The Steilacoom Salmon Bake: Family Fun and Recipes
A Journey Back to Long Ago
The distance from Seattle, Washington, to the town of Steilacoom (pronounced STILL-ah-come), is about 45 miles . . . and 80 years.
That’s not to say that Steilacoom is a backwards, unenlightened town. Once a bustling frontier port, Steilacoom is the State of Washington’s oldest incorporated town (its 160th birthday was celebrated in 2014).
However, in Steilacoom, you will not find a Wal-Mart or Walgreens. There is a small library but no gas station. It has a town hall but no traffic light. There there are two parks (one with a bandstand) but no bank. The town lacks a hotel or even a grocery store, but you will find a small restaurant, a coffee shop, and two pubs. A candy-cane pole in front of the two-chair barbershop beckons to those in need of a shave and a haircut.
I drove around the corner through a tunnel of trees and saw amazing blue water and every inch of the Olympic Mountains.— Robyn Shalikashvili (widow of Gen. John Shalikashvili, Chairman Joint Chiefs of Staff 1973-77)
At each turn in this tiny hamlet of 6,000 people, Robyn Shalikashvili (quoted above) found another engaging vista. The town's appeal inspired her to move here in 1998.
However, this sleepy little town wasn't always so serene. An old newspaper clipping warned of “wild and woolly” Steilacoom. It is said that saloons outnumbered everything else. Today, the only nightcrawlers are sold as bait near the ferry landing, and the speed limit never tops 30 miles per hour.
Some Bits of History Still Survive Today
A historic building (Bair Drug and Hardware), once home to an apothecary and the post office, serves breakfast, lunch, and the world's best malts from a century-old marble-topped soda fountain.
Don’t worry—you don’t need a time machine to visit this historic town. Getting here is easy. Leaving? Well, that’s another story.
Let Me Tell You About the Salmon Bake
First, a bit of history...
In 1970, a committee of municipal leaders and second-generation pioneers formed the Steilacoom Historical Museum Association (SHMA); their goal—the preservation and conservation of artifacts for Steilacoom, the oldest incorporated town in the State of Washington. The following summer they hosted the first-ever Steilacoom Salmon Bake at Saltar’s Point.
Let’s think about this for a moment—if you have ever planned a family reunion or helped coordinate a neighborhood picnic, you might appreciate what a massive undertaking this was—preparing a salmon bake, not just for the neighbors, not for a city block, but literally extending a town-wide invitation. However, anyone who has lived in this special place recognizes the sense of civic pride, community spirit, and enduring fellowship that exists within the borders of this 2.1-square mile town.
I wonder. Did the members of the SHMA who made the plans, extended the invitations, and prepared the food ever envision that in 2019—48 years later—the event would still be going strong?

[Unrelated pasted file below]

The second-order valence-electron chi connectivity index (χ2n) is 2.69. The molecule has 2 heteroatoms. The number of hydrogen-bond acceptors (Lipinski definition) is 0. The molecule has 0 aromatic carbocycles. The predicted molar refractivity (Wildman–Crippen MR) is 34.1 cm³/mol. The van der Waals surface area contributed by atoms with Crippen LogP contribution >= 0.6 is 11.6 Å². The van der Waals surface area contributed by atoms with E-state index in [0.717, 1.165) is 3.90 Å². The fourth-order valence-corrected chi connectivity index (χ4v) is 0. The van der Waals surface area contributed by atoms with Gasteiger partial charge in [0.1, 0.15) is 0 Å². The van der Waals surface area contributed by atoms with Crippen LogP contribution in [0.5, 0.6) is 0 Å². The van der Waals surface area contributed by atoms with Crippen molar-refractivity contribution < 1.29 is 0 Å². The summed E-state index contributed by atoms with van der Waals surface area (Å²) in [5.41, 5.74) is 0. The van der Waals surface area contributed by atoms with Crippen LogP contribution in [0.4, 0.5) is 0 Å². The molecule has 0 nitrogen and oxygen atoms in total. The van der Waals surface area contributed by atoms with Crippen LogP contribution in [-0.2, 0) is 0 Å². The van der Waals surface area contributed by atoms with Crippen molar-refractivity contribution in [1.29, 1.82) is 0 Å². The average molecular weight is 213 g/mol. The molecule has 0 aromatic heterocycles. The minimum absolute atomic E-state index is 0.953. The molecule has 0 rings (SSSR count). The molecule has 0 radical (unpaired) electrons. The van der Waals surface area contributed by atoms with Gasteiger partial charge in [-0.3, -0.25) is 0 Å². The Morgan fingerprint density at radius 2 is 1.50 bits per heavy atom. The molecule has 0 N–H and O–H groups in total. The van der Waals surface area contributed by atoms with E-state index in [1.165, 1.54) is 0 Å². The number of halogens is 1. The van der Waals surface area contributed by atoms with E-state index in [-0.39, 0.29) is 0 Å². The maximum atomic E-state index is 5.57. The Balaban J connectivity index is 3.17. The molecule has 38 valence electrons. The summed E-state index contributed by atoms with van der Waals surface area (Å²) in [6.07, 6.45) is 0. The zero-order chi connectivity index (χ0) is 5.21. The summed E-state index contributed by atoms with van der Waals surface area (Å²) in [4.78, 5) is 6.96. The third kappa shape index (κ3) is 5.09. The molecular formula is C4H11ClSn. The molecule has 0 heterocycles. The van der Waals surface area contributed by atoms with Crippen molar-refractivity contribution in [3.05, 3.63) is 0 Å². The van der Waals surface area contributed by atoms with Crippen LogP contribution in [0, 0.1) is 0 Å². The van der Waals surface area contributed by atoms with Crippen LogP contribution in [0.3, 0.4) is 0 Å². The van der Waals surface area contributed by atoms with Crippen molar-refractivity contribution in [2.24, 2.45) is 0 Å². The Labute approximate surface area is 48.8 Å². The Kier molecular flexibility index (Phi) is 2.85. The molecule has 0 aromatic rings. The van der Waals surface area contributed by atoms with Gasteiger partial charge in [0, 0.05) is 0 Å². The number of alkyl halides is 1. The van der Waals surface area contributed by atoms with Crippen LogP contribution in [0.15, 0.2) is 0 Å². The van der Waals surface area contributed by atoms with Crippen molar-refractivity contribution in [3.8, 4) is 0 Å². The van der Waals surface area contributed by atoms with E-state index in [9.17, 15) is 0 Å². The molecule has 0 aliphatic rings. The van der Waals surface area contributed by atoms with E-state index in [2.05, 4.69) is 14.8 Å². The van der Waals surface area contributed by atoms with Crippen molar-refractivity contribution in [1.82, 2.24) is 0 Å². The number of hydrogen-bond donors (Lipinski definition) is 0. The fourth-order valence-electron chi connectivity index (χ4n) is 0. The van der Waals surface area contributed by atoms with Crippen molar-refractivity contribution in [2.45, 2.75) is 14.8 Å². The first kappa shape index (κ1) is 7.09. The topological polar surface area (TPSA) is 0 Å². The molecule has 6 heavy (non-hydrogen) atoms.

It's Now an Annual Event
I haven’t found a record of that first salmon bake (quarterly newsletters were not published until 1972), but I do know that the cost was $2.50 for adults, $1.25 for children, or $6.00 for a family. The menu consisted of open-pit baked salmon, steamer clams, corn on the cob, sliced tomatoes, French bread, clam nectar, homemade pie, coffee, and Kool-Aid. In the third year, the event location was moved to Sunnyside Beach, and it has remained there ever since.
And, in the past 48 years, not much has changed—the menu is still a Puget Sound feast of local ingredients—grilled salmon, corn on the cob, salad, and (of course) homemade pie.
I love the Steilacoom Salmon Bake, but once a year isn't often enough. Here are some recipes to help you create a salmon bake in your own backyard.
How to Grill Salmon Filets
If you don't have a grill, or the weather is frightful, you can pan-cook the fish:
How to Pan Cook Salmon on the Stove
Your cooked salmon isn't complete until it gets a swish of homemade huckleberry (or blueberry) sauce:
Carb Diva's Huckleberry Barbecue Sauce
This is a sweet, tangy (not spicy) barbecue sauce. Because of the high sugar content, I do not brush it on until the fish is just a minute away from being done. Or, you can brush or drizzle it on when the salmon is completely cooked.
- 1/4 cup maple syrup
- 2 tablespoons apple cider vinegar
- 2 tablespoons balsamic vinegar
- 2 tablespoons molasses
- 2 tablespoons Worcestershire sauce
- 1/2 teaspoon lemon juice
- 1/2 teaspoon ground cumin
- 1/2 teaspoon chili powder
- 1/2 teaspoon smoked paprika
- 2 cloves garlic, minced
- 2 cups huckleberries (can substitute blueberries)
- Combine all ingredients in a small saucepan.
- Bring to a simmer over medium heat, stirring constantly to prevent sticking. Cook until berries burst and mixture begins to thicken, 5 to 10 minutes.
- Remove from heat and set aside to cool. Sauce will thicken more as it cools.
How to Cook Corn on the Cob (3 Ways)
- Don't remove husks and silks until ready to cook.
- Use a pot large enough to completely submerge the corn. Fill the pot with cold (unsalted) water, cover with a lid, and bring to a boil over high heat.
- Add husked corn and cover with a lid. As soon as the water returns to a boil (3 to 4 minutes), the corn is done. Remove immediately and enjoy.
- Remove husks and silks.